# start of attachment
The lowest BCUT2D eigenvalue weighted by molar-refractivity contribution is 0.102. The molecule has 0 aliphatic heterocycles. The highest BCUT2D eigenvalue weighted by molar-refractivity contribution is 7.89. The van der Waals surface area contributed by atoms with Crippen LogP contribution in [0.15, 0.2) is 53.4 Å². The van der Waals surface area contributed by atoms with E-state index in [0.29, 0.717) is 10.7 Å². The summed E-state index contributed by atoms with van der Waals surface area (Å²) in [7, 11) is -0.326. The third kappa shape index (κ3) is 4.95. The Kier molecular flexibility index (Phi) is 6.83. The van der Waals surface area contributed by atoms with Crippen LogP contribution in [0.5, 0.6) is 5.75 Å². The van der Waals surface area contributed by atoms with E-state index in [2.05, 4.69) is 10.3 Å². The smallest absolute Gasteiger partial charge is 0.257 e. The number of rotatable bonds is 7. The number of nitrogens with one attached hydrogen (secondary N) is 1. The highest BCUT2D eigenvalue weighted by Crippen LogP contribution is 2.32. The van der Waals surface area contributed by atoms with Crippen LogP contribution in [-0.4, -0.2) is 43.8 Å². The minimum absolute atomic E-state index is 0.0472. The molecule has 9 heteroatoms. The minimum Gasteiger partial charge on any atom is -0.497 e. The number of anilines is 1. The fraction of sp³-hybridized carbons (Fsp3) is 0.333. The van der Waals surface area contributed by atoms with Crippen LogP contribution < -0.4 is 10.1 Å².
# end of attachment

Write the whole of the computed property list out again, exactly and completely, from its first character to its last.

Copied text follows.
The lowest BCUT2D eigenvalue weighted by molar-refractivity contribution is 0.102. The molecule has 0 aliphatic heterocycles. The highest BCUT2D eigenvalue weighted by molar-refractivity contribution is 7.89. The van der Waals surface area contributed by atoms with Crippen LogP contribution in [0.15, 0.2) is 53.4 Å². The van der Waals surface area contributed by atoms with E-state index in [0.29, 0.717) is 10.7 Å². The summed E-state index contributed by atoms with van der Waals surface area (Å²) in [7, 11) is -0.326. The third kappa shape index (κ3) is 4.95. The Kier molecular flexibility index (Phi) is 6.83. The van der Waals surface area contributed by atoms with Crippen LogP contribution in [0.5, 0.6) is 5.75 Å². The van der Waals surface area contributed by atoms with E-state index in [2.05, 4.69) is 10.3 Å². The smallest absolute Gasteiger partial charge is 0.257 e. The number of rotatable bonds is 7. The number of nitrogens with one attached hydrogen (secondary N) is 1. The highest BCUT2D eigenvalue weighted by Crippen LogP contribution is 2.32. The van der Waals surface area contributed by atoms with Crippen LogP contribution in [-0.4, -0.2) is 43.8 Å². The minimum absolute atomic E-state index is 0.0472. The molecule has 9 heteroatoms. The minimum Gasteiger partial charge on any atom is -0.497 e. The number of anilines is 1. The fraction of sp³-hybridized carbons (Fsp3) is 0.333. The van der Waals surface area contributed by atoms with Crippen LogP contribution < -0.4 is 10.1 Å².